It was an idea that should have immediately been dubbed an “ultimate fancy dress fail” before it was brought to fruition.
Instead, a student dressed as Adolf Hitler for Book Week has been awarded a best dressed prize at a special assembly in front of Jewish exchange students from Melbourne who were visiting the Alice Springs school.
St Philip’s College principal Roger Herbert said it was an error in judgment and apologies had been made to the exchange students who were visiting at the time, the ABC reported.
“We got them together and apologised and they were fantastic, absolutely fantastic, and accepting,” Mr Herbert told the ABC.
“We also contacted the school to say look, this had happened, please understand.”
The student had sought approval to dress as Hitler from a teacher prior to arriving at the school in the costume.
“In a busy school, this student did go to a respected staff member said ‘is this OK?’ and the staff member said ‘yes’,” Mr Herbert said.
“Now she is absolutely shattered that she said that, and I’m really concerned about her wellbeing.”
The college’s website states the institution is a “Uniting Church coeducational boarding and day school for students in Years 7-12”.
A statement from a St Philip’s College spokesman to news.com.au read: “This was an innocent mistake by a teacher who is a respected, honourable and lovely person who got it wrong on the day.
“The student involved has an interest in history and politics and did the right thing by getting permission for his ‘book week’ costume.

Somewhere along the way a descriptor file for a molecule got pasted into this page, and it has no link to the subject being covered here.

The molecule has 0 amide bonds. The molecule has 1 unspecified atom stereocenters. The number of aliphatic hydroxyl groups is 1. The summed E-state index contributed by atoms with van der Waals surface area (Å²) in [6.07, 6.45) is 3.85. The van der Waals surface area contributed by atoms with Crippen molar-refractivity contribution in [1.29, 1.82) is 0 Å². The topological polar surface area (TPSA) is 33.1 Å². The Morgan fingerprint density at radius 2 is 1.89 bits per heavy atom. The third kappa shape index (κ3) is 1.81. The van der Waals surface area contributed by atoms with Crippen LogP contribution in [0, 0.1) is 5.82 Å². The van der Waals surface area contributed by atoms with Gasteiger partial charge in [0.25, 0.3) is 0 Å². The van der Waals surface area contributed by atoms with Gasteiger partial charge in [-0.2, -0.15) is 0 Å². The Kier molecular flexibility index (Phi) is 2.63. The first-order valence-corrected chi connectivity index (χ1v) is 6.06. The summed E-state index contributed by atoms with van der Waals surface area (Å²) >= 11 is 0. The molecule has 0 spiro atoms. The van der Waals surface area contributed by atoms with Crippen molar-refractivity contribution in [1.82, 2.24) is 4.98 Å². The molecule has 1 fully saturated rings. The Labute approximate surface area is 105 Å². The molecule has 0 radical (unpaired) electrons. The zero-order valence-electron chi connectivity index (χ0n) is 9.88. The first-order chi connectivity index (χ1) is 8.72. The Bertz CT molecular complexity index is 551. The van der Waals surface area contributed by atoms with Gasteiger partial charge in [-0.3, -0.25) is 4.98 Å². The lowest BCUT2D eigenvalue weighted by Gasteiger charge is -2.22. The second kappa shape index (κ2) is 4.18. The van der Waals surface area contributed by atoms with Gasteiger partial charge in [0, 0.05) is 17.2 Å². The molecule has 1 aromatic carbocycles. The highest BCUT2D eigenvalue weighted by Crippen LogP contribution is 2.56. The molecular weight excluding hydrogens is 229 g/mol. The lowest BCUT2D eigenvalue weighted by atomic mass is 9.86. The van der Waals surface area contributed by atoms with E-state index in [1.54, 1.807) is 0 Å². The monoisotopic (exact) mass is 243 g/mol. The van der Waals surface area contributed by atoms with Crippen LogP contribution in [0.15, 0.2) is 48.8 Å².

“We are reviewing our policies on these kind of events to ensure that nothing like this can happen again.
“The school is providing support and assistance to the teacher, the student, and their family. It has been a very distressing lesson for all concerned.”
The scandal comes after a Perth father was last month slammed for posting a photo on Facebook of his son dressed as former AFL player Ben Cousins — complete with white powder around his nose and eyes rolled back in his head.
The picture of the boy, who is wearing a West Coast Eagles jumper and holding Cousins’ biography during Book Week, went viral and attracted widespread criticism.
Cousins’ battle with recreational drug use has been widely reported, with the former AFL star attending rehab a number of times.
“To put all the butt hurt people at ease — (my son) had no idea why he had flour on his nose and I told him to act silly and I got the pic,” the father posted.
“It’s a piss-take because of the Nic Nat issue — lighten up.”
The dad posted the photo in response to the “blackface” outrage earlier that week, where a West Australian-based mother painted her son’s skin brown to look like AFL star Nic Naitanui.
The woman posted the photo on blogger Constance Hall’s public Facebook account to share her “absolute QUEENING moment” of her son dressed and painted brown so he looked like Naitanui.
The mother posted on Facebook that she had been worried about painting her son’s face.
“So many politically correct extremists these days,” the unidentified woman wrote.
“He is pastey White (sic) and if I just sent him in a wig and footy gear, no one would tell who he was.”
The posts sparked widespread outrage from social media users — including a response from the AFL star himself.
Naitanui, who is of Fijian heritage, said he did not believe the mother intended harm.
“Honestly, I’ve encouraged this mistake in the past but I’m now educated of its origins, let’s grow together, ” the West Coast ruckman posted in a lengthy Twitter post.
“The young bloods innocence merely attempting to emulate his hero hurts my heart. Especially when that hero is me!
“It’s a shame racism coexists in an environment where our children should be nurtured not tortured because they are unaware of the painful historical significance ‘blackface’ has had previously on the oppressed.
“I don’t believe the mother had any intention to cause harm, just wanted her kid to simply be ‘Nic Nat’ however may reflect on this and choose an alternate method next time.’’